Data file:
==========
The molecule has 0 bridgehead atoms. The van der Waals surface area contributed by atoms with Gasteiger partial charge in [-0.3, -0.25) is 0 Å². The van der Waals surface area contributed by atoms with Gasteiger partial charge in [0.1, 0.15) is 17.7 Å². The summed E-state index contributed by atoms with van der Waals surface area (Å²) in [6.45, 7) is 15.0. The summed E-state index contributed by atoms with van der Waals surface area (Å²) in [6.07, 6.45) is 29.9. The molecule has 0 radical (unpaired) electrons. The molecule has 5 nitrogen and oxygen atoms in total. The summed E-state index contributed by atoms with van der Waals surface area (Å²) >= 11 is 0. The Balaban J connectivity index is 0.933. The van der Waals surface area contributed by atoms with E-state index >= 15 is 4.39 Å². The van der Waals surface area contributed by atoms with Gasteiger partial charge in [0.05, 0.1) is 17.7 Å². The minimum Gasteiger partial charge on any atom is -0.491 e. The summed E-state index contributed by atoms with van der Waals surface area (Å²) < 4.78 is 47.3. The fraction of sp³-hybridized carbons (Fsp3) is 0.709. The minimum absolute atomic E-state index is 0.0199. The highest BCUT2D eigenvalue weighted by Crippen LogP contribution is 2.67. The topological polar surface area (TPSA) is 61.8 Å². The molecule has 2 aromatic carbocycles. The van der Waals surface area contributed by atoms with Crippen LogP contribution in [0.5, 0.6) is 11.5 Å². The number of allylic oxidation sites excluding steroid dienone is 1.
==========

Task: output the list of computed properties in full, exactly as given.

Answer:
The molecule has 0 bridgehead atoms. The van der Waals surface area contributed by atoms with Gasteiger partial charge in [-0.3, -0.25) is 0 Å². The van der Waals surface area contributed by atoms with Gasteiger partial charge in [0.1, 0.15) is 17.7 Å². The summed E-state index contributed by atoms with van der Waals surface area (Å²) in [6.45, 7) is 15.0. The summed E-state index contributed by atoms with van der Waals surface area (Å²) in [6.07, 6.45) is 29.9. The molecule has 0 radical (unpaired) electrons. The molecule has 5 nitrogen and oxygen atoms in total. The summed E-state index contributed by atoms with van der Waals surface area (Å²) >= 11 is 0. The Balaban J connectivity index is 0.933. The van der Waals surface area contributed by atoms with E-state index >= 15 is 4.39 Å². The van der Waals surface area contributed by atoms with Gasteiger partial charge in [0.05, 0.1) is 17.7 Å². The minimum Gasteiger partial charge on any atom is -0.491 e. The summed E-state index contributed by atoms with van der Waals surface area (Å²) < 4.78 is 47.3. The fraction of sp³-hybridized carbons (Fsp3) is 0.709. The minimum absolute atomic E-state index is 0.0199. The highest BCUT2D eigenvalue weighted by Crippen LogP contribution is 2.67. The topological polar surface area (TPSA) is 61.8 Å². The molecule has 2 aromatic carbocycles. The van der Waals surface area contributed by atoms with Crippen LogP contribution in [0.5, 0.6) is 11.5 Å². The number of allylic oxidation sites excluding steroid dienone is 1.